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Exclusive Review: The “New” One Twenty One

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In a part of Westchester that has more stables than shops and more farmland than fashionistas sits One Twenty One. A little bit country-chic and a little bit modern, One Twenty One focuses on seasonal food primarily from local vendors.

As with any restaurant true to its locally sourced mantra, the menu varies based on seasonality, or even the particular day. Our server explained that Executive Chef Beck Bolender—a Culinary Institute of America alum who started his career at One Twenty One at the age of 14 and subsequently worked as sous chef at Jean-Georges in New York City before returning—checks out local markets daily, determining new specials based on what’s fresh and available. In fact, farm-fresh ingredients are key in all of Bolender’s dishes (Cabbage Hill Farm in Mount Kisco and Snow Hill Farm in North Salem are but two of a host of regional suppliers), whether it’s the heirloom carrots with a carrot-top pesto or the shrimp ceviche with avocado.


More: One Twenty One’s 180° Renovation


While not strictly a small-plates restaurant, One Twenty One does offer a selection of small plates and it’s fun to share a few dishes before moving onto main courses. Because of the ever-changing menu, it’s probably a good idea not to fall in love with just one dish. Instead, enjoy the variety. 

In the summer, the homemade ricotta with strawberries on country bread was almost light and sweet enough to be a dessert. Mix and match cuisines as you go; shrimp ceviche plays well with tuna tartare and both seem at home next to the sweet chili shrimp with cheddar grits. Even the heavier, heartier small plates don’t weigh you down for the main course.


Tagliatelle with littleneck clams, chile crumbs, and parsley is a winning entrée presented beautifully (as the majority of One Twenty One’s dishes are). 

The entrées are as varied as the small plates. A summertime staple, the overstuffed lobster roll probably won’t stay on the menu year-round, but it’s the best one I’ve had outside of New England, and has me looking forward to next summer already.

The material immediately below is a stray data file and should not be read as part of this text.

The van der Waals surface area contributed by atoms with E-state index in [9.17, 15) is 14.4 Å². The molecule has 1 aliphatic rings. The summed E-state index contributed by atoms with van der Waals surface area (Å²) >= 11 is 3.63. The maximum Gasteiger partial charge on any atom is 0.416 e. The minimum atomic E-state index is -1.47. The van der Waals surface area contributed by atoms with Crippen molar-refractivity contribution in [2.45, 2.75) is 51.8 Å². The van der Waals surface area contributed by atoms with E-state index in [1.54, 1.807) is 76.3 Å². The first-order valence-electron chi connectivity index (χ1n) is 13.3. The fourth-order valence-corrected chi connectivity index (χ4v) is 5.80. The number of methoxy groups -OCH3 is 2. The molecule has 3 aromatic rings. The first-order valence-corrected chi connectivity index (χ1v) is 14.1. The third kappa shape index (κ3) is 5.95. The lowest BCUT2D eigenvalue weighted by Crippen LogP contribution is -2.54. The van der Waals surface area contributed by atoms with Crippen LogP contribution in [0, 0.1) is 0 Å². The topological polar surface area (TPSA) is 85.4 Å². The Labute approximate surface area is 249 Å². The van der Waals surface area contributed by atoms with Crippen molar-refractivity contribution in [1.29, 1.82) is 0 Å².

The grilled pork chop was juicy and flavorful, with perfect char marks. With such attention to detail, we were surprised to find that each bite of the accompanying market greens was gritty.

On the other hand, fresh tagliatelle spotted with littleneck clams in the shell was a hit at the table, and other entrées like slow-baked salmon and roasted striped bass were also on point.

If there’s ever a time to order donuts and coffee, it’s when you’re at One Twenty One. A bite of a cinnamon-sugar donut hole plunged in thick, rich, chocolaty coffee dip is pure dessert bliss. If you’re in the mood for something cold, skip the too-sweet, almost syrupy, sorbet and get the homemade ice cream; the ginger flavor (one of about 15 rotating flavors) is refreshingly light.

Make a reservation before you go, though even with a reservation, we waited for 30 minutes because some diners got especially comfortable at their tables. While you wait,  you can check out the cocktail menu. In our case, the manager made up for the long wait time with a round of cocktails on the house, which we greatly appreciated.

Try the Thai Boxer, a potent rum cocktail with cilantro, mint, Thai basil, coconut, and ginger, and you’ll wish you were on a beach in the Caribbean. More of a beer or wine drinker? No problem, there’s a significant wines-by-the-glass list and decent craft beer menu as well.

The décor at One Twenty One is contemporary meets farm, with a wood-and-farm animal motif, which suits the neighborhood. It’s comfortable enough for you to unwind, but elegant enough to appreciate the quality of food that comes out of the kitchen. 

One Twenty One has something for everyone and doesn’t try to be one type of restaurant—usually a red flag, but they pull it off. It has a beautiful wood-fired pizza oven (try the bianca pie), but isn’t a pizzeria. The restaurant offers small plates, but it isn’t a tapas restaurant. It’s simply One Twenty One, serving up delicious and thoughtful, locally sourced food.

Aside from a few very fixable hiccups, like gritty kale salad and the long wait time, One Twenty One has me excited for a return trip in the colder months to see what Bolender does with parsnips, pumpkins, and citrus.

For most county residents, it’s a hike to North Salem (those dark, winding roads can be tricky at night), but One Twenty One makes the drive worth it. 

Food: 3/4 | Service: 3/4 | Atmosphere: 3.5/4 | Cost: $$$

One Twenty One 
2 Dingle Ridge Rd, North Salem
(914) 669-0121; www.121restaurant.com